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Wonky Veg Policy At Supermarkets, Including Tesco, Sainsbury's, Morrisons, Co-op And Aldi

05/02/2016 19:15 | Updated 22 June 2016
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Supermarket Asda has launched the UK's first ever 'wonky veg box' allowing shoppers to buy imperfect vegetables in bulk to feed their families.

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The box will cost £3.50 and comes filled with seasonal vegetables and salad items including carrots, potatoes, peppers, cucumber, cabbage, leeks, parsnips and onions.

Yet with growing scrutiny of the sheer waste of 'wonky' fruit and veg, where do Britain's other big supermarkets stand on misshapen produce?

  • Aldi
    shutterstock
  • Budget supermarket Aldi is Britain's sixth largest by market share and says it works to sell misshapen veg through its Everyday Essentials range.

    Aldi told The Huffington Post UK on Friday:

    We sell a variety of fruit and vegetables with different shapes and skin finishes, including peppers, mushrooms, onions, and apples. These products are available in all stores and are cheaper than our other core range fruit and vegetable products.

    For example, since introducing our Everyday Essentials potatoes in January 2014, we have sold over 34,000 tonnes of potatoes which would have otherwise fallen outside of our specifications. This has increased our potato suppliers crop utilisation by over 17 per cent.

    This year we are trialling the relaxation of size specifications for one of our carrot lines and on one of our onion lines. If these prove popular with our customers they may become a permanent part of the range.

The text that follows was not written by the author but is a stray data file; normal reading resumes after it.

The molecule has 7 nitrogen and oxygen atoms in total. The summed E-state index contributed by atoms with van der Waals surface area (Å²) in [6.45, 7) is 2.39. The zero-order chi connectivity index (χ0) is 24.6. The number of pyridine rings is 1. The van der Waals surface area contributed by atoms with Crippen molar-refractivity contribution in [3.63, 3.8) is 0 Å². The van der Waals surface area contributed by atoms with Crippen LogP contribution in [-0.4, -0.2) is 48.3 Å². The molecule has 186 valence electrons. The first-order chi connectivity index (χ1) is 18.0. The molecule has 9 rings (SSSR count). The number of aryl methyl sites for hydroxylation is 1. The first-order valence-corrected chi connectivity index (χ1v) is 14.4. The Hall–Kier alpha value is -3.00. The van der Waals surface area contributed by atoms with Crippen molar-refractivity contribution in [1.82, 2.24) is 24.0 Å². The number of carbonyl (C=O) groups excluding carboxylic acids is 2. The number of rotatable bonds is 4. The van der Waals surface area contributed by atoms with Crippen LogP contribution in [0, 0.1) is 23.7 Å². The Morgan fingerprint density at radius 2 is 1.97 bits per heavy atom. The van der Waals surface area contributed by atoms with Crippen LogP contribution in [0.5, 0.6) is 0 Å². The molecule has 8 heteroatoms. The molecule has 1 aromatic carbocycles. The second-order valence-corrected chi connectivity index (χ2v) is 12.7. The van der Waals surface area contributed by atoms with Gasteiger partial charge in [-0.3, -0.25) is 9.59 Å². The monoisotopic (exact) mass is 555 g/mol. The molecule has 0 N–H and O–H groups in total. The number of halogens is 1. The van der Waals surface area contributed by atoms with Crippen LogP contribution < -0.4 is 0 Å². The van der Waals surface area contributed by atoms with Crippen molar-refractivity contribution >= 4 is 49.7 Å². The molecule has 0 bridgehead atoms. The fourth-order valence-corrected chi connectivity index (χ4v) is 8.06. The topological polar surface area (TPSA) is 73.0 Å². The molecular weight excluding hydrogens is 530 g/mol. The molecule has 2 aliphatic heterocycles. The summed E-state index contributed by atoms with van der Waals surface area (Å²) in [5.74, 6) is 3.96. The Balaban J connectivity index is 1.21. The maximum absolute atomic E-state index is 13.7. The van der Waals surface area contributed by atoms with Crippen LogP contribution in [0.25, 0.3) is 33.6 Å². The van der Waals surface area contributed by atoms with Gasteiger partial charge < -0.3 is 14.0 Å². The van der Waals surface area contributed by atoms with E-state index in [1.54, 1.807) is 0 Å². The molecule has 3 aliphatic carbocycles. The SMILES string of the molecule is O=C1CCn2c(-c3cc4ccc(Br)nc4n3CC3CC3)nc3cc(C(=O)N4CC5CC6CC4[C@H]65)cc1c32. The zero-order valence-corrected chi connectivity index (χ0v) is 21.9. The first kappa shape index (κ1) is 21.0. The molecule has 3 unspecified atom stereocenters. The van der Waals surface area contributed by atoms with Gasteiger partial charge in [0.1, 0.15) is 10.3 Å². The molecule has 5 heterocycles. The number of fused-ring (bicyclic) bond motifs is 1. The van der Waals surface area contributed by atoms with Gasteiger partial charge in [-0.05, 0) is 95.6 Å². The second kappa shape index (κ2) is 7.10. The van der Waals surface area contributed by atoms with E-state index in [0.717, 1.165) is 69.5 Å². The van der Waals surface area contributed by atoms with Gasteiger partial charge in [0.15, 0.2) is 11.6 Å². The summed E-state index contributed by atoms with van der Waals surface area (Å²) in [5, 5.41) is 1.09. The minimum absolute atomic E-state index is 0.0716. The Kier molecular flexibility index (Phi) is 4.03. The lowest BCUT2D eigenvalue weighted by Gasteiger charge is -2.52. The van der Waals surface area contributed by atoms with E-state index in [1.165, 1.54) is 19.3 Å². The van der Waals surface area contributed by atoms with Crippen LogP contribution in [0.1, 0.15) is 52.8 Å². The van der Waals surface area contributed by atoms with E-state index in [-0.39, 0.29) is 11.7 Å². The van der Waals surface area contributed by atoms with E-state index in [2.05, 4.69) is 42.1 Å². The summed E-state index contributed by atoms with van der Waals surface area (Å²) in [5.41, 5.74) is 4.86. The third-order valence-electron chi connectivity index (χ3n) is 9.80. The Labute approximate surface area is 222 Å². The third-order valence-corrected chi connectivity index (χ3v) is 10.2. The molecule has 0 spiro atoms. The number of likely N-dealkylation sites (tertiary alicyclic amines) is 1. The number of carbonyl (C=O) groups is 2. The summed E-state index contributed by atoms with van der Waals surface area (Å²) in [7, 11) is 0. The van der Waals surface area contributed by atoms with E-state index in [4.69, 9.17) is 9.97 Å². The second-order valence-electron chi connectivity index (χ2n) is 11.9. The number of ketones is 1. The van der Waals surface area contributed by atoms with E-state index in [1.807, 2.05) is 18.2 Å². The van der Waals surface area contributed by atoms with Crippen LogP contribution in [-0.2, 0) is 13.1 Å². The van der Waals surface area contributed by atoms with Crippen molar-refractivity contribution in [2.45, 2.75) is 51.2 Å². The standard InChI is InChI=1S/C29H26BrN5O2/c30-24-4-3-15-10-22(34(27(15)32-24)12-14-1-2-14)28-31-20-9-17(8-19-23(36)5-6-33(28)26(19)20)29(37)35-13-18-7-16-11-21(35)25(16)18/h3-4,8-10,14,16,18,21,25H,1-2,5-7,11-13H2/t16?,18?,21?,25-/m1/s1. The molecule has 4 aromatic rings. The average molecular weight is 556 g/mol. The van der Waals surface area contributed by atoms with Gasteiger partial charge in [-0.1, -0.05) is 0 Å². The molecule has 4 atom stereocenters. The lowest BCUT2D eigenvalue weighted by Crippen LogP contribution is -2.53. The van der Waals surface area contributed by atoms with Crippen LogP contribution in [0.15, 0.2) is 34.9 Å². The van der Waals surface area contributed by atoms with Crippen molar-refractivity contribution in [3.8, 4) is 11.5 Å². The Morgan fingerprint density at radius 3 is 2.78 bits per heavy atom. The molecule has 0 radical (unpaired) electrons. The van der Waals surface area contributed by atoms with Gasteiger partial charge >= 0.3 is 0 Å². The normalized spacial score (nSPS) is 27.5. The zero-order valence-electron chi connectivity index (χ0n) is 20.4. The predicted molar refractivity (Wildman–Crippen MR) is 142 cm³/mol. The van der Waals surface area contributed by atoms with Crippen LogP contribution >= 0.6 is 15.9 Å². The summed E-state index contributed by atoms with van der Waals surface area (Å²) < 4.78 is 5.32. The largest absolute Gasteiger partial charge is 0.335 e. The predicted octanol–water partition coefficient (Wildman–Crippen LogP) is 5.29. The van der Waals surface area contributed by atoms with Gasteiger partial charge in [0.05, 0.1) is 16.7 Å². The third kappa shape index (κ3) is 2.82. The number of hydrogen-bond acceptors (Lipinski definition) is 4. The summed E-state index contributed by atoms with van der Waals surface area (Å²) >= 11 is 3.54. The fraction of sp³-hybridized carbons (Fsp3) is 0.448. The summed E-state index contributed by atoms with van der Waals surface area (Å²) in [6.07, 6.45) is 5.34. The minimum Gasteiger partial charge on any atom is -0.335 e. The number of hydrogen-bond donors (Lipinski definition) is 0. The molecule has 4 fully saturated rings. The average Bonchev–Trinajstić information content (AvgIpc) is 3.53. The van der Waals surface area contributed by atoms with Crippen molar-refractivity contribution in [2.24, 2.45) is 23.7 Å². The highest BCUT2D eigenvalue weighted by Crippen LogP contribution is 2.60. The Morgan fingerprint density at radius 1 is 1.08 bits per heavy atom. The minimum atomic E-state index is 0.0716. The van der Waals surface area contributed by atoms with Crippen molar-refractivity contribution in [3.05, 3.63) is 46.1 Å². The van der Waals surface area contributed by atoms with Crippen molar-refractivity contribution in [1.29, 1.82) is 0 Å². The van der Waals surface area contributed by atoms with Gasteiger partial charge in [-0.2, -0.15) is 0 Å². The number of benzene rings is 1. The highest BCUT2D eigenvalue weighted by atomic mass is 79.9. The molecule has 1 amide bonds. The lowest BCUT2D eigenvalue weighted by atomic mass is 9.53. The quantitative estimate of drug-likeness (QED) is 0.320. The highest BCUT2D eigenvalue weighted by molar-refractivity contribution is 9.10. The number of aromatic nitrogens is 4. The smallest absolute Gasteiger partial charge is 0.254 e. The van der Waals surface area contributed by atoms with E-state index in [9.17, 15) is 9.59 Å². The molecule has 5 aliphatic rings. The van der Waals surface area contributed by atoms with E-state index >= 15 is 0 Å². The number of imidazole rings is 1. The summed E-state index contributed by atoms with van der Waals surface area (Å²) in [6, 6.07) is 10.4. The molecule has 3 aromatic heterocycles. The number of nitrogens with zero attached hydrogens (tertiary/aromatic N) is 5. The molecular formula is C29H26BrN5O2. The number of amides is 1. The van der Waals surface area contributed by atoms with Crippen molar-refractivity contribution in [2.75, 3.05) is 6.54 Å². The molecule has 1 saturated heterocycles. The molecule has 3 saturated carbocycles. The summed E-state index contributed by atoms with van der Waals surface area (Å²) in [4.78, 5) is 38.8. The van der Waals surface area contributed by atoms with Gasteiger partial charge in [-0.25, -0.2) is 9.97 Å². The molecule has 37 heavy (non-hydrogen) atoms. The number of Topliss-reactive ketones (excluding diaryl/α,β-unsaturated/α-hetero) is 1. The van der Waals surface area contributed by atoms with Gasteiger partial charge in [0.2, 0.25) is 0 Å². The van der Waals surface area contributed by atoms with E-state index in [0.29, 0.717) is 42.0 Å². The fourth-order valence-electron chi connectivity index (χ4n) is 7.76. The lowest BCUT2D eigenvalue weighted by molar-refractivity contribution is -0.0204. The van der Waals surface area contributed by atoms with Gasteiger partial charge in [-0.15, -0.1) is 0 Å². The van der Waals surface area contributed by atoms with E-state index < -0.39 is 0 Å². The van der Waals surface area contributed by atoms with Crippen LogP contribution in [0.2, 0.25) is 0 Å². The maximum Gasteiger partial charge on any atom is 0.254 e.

• Co-op
    © Phil Broom / Alamy
  • The Co-operative is Britain's fifth largest supermarket by market share - despite operating smaller 'convenience' stores in neighbourhoods and high streets.

    Unlike the other supermarkets, it has much less space to carry full produce lines - and therefore a range with more varied specifications.

    A Co-op spokesperson told HuffPost UK:

    “We do sell smaller or mis-shaped fruit and vegetables, including apples and potatoes, in our stores when producers have difficulty meeting standards because of growing conditions.

    "We continue to evaluate customer feedback and hope to widen our policy further in the future.”
  • Morrisons
    Heidi Coppock-Beard via Getty Images
  • Morrisons is Britain's fourth largest grocer and says it sells a permanent range of wonky vegetables at a discounted price.

    Although declining to comment on the development of Asda's assortment of mixed veg, a Morrisons source said that some customers appreciate being able to buy quantities of individual wonky vegetables, as opposed to mixed pre-prepared boxes.

    The supermarket sells wonky veg, such as carrots, which are "beautiful on the inside" according to its packaging.
  • Sainsbury's
    © Picture Partners / Alamy
  • Sainsbury's is Britain's third biggest supermarket and says it has a number of initiatives to put wonky veg to good use.

    It's three brands, Basics, by Sainsbury's and Taste The Difference allow it to make the most of all the produce supplied by its farmers.

    Sainsbury's told HuffPost UK:

    "We’re always talking to our customers and we know waste is a hot topic.

    "For example, the parsnips sold in our basics range will have large, small, tapered and even ‘wonky’ veg in the bag.

    "When a fresh item isn’t right for any of our three tiers we will, wherever possible, use it somewhere else, like in our apple juice or ready-made mashed potatoes."
  • Tesco
    © Ian Francis stock / Alamy
  • Tesco, Britain's biggest supermarket, says it is trying to sell more and more misshapen fruit and veg in its stores.

    Like other stores, it uses its cheapest Everyday Value range to sell produce that might otherwise go unpicked by shoppers.

    Tesco told HuffPost UK:

    “We want to serve our customers a little better every day – that’s why we’ve done a lot to make sure greater quantities of ‘wonky’ fruit and veg are available at Tesco.

    For years we’ve also included a variety of produce of different shapes and sizes in our Everyday Value range.”

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